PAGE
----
Vietnam has one of the world’s highest rates of people living with disability. Historically, the country has experienced reduced access to education and employment, particularly in rural areas. However, the government has worked closely with UNICEF, USAID and the International Labour Organisation to promote a more inclusive society, aligning it with the UN Convention on the Rights of Persons with Disabilities. It has implemented initiatives and adopted legislation to raise awareness and increase standards in the training, employment, allowances, education, and healthcare of people living with disabilities. Overall, access is less than ideal, but steadily improving.
Most international flights arrive at Tan Son Nhat, Ho Chi Minh City’s airport, while Hanoi is accessed via Noi Bai. Both have relatively modern facilities but can become congested. Assistance for those with limited mobility is variable and best organised in advance (often with one's airline). Onward travel is via bus or taxi, including accessible airport transfer cars and minibuses which are cheap and always available.
Most taxis can accommodate a folding wheelchair in the boot, but very few have ramps or room for a fixed or powered mobility aid. Mai Linh and Vinasun are popular services that are safer and more reliable than many independent street cabs, offering pre-booking services for fully accessible cars. Regional alternatives to Uber are Grab, Be and Go Viet, helping passengers avoid hidden costs or out-of-the-way journeys.
Very few buses are accessible to wheelchair users, and boarding and alighting on busy streets and uneven pavements can be a challenge. So, for most people with any form of impairment (including sight or hearing), they are not a viable option.
Hanoi has a relatively efficient overground and underground rapid transit service, while Ho Chi Minh’s metro is under construction and nearing completion after much delay. It’s a major programme set to ease the congestion of a city that’s home to well over 9 million people. Both networks were designed to international standards for accessibility.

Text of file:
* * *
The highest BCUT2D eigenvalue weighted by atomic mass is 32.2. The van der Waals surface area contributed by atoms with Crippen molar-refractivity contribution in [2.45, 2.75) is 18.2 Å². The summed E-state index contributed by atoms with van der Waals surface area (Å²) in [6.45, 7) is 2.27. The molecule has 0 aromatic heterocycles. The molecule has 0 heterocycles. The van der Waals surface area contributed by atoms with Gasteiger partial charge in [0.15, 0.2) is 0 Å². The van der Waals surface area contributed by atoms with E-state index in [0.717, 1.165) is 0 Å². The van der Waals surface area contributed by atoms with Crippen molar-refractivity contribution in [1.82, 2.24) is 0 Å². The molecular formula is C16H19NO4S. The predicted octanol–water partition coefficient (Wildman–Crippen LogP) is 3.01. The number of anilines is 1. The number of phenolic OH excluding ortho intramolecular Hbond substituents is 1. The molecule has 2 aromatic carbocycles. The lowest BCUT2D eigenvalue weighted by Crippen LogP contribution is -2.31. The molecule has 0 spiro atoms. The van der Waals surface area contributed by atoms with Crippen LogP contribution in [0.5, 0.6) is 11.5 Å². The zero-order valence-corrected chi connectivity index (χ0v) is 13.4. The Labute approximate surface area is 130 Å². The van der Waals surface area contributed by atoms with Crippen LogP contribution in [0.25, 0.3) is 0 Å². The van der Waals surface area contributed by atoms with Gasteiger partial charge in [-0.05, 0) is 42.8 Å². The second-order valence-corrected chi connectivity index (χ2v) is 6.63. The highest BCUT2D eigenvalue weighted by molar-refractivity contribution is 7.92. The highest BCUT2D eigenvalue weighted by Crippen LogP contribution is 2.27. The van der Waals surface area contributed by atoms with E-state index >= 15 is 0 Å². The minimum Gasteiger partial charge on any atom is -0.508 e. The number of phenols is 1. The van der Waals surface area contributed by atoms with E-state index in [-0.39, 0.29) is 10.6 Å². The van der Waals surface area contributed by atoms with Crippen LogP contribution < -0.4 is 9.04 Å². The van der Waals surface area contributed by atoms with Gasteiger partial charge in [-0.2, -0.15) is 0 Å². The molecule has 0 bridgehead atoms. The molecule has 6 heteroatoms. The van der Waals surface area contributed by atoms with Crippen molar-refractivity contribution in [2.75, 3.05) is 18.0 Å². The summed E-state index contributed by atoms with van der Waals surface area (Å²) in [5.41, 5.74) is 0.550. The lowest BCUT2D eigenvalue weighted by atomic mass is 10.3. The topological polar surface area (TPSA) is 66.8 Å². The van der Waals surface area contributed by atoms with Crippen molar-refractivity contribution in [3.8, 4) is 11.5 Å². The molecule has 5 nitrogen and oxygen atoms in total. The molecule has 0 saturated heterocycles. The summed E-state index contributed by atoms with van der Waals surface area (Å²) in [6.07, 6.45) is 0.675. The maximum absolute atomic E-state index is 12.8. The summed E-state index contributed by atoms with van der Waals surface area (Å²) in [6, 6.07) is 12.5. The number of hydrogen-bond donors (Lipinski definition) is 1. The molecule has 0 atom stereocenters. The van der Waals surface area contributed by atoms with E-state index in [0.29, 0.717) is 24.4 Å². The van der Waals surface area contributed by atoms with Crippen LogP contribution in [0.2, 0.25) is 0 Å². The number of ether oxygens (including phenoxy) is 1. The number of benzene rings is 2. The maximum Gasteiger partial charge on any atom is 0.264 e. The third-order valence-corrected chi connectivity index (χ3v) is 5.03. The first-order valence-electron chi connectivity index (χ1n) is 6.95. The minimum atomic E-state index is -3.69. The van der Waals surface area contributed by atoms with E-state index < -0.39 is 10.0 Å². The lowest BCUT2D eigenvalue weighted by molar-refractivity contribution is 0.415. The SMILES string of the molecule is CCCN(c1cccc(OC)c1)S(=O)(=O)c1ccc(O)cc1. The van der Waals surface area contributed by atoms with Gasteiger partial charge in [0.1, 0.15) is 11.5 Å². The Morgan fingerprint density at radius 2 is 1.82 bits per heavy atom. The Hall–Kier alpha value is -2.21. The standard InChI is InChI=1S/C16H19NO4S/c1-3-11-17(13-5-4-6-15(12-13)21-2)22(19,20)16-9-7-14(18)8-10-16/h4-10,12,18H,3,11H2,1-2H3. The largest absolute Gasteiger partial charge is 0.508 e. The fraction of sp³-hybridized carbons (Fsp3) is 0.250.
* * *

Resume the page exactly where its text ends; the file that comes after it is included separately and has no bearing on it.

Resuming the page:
International car rental firms and local franchises are available, but few foreign visitors choose to drive themselves. Car and driver services are more practical and safer than testing one's driving skills on Vietnam’s congested streets. During much of the day, the average speed of traffic in Ho Chi Minh City and Hanoi is slow, so well-planned taxi or train travel tends to be a better option.
LGBTQ+ in Vietnam
Homosexuality is legal and generally accepted in Vietnam, especially in the expat communities of Hanoi and Ho Chi Minh City. Some people from more traditional cultures and philosophies, however, may discriminate. Same-sex marriages are not legally recognised, while gender reassignment is permitted only in certain congenital medical circumstances.
Viet Pride marches take place in Hanoi and Ho Chi Minh City, and gay characters appear in mainstream television and films, but Vietnam remains socially conservative. While displays of affection might draw disapproving glares, the same holds true for straight couples.
Gender equality in Vietnam